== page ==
Wednesday, June 23

Capital Pride Alliance and Hook Hall will host “Hooked on Capital Pride” at 2 p.m. There will be drink specials, music, and celebration of all things LGBTQ+. A portion of the proceeds from this event will support the Capital Pride Alliance and partner Pride organizations responsible for producing Youth Pride, Silver Pride DC, DC Black Pride, DC Latinx Pride, Capital AAPI Pride, and Trans Pride, through the GivePride365 Fund. Every reservation will include a bottle of Rose Bubbly, and cabana reservations will come with a bonus celebration kit! For more information, visit the Facebook event page.

Join the LGBTQIA Alliance Washington National Cathedral for a free webinar featuring Billy Curtis, director, Gender Equity Resource Center UC Berkeley on Zoom at 8 p.m. Curtis is a community activist and advocate who was hired as UC Berkeley’s first full-time director for LGBT Resources in 1999. Curtis is currently the director of the university’s Gender Equity Resource Center. To register for this event, visit:

Thursday, June 24

Join the DC Public Library for a poetry reading with Micah Powell from his book “Things No One Else Wants to Say.” Micah will read from his book and join a conversation with DC’s own Regie Cabico, poet and director of Capturing Fire Press. The event will be hosted on Facebook and YouTube at 5:30 p.m. To register, visit the library’s website.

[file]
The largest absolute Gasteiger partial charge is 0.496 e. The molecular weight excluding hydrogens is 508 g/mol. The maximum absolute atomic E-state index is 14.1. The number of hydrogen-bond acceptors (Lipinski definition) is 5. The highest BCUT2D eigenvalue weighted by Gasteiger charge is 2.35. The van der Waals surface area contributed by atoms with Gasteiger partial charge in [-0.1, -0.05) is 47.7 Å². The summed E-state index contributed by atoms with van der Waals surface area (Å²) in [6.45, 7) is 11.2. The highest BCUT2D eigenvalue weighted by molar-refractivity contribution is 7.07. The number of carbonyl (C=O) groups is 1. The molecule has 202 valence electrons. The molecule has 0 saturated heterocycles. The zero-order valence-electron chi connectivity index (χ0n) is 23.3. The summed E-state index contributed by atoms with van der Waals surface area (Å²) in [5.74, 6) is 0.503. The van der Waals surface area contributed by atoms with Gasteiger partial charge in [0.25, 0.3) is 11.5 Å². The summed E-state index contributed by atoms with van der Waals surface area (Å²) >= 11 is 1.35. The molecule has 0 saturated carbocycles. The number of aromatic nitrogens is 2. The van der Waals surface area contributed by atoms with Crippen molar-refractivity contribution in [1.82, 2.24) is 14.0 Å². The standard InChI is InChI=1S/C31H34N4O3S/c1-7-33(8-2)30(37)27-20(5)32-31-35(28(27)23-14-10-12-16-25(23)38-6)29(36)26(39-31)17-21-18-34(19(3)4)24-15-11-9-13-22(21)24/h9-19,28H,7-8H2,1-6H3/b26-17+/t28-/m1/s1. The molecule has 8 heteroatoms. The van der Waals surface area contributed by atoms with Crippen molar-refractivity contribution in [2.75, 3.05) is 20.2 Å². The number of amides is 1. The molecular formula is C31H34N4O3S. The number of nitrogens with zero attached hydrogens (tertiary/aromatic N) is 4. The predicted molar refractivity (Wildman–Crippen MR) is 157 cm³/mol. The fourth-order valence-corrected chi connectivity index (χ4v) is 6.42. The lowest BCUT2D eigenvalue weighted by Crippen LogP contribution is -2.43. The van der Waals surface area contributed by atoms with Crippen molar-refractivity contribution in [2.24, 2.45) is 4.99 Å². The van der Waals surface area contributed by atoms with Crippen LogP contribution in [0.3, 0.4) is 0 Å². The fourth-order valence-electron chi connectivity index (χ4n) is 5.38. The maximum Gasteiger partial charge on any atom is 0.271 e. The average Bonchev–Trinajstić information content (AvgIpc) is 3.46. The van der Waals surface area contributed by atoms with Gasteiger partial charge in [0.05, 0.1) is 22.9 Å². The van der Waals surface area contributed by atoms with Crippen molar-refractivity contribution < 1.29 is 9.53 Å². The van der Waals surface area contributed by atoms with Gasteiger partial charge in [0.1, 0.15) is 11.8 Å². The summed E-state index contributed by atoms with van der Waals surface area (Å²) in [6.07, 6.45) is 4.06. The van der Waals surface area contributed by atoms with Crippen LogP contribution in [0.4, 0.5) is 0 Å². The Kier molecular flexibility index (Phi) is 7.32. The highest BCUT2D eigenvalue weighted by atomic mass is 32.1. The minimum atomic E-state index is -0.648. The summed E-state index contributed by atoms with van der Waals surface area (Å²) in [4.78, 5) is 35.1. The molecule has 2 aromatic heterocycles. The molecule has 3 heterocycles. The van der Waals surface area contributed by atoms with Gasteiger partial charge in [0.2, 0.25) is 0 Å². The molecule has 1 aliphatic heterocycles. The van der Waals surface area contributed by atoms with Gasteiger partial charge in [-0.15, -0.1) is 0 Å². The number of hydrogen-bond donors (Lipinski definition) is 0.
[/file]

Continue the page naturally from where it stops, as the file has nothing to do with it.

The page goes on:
Hope in a Box will host “Books That Make Us: A Pride Month Celebration of LGBTQ+ Stories” online at 8 p.m. The event will feature a number of notable figures including Jahana Hayes, member of Congress (D-Conn.) and 2016 National Teacher of the Year, Zach Stafford, columnist for MSNBC and former editor of the Advocate. Tickets are available at:

The DC Anti-Violence Program will have an open meeting via Zoom at 7 p.m. At this meeting, there will be opportunities to learn more and get involved in lessening violence both within and directed toward the LGBT communities. To access the Zoom link, email [email protected].

Continue Reading

Follow Us @washblade

Sign Up for Blade eBlasts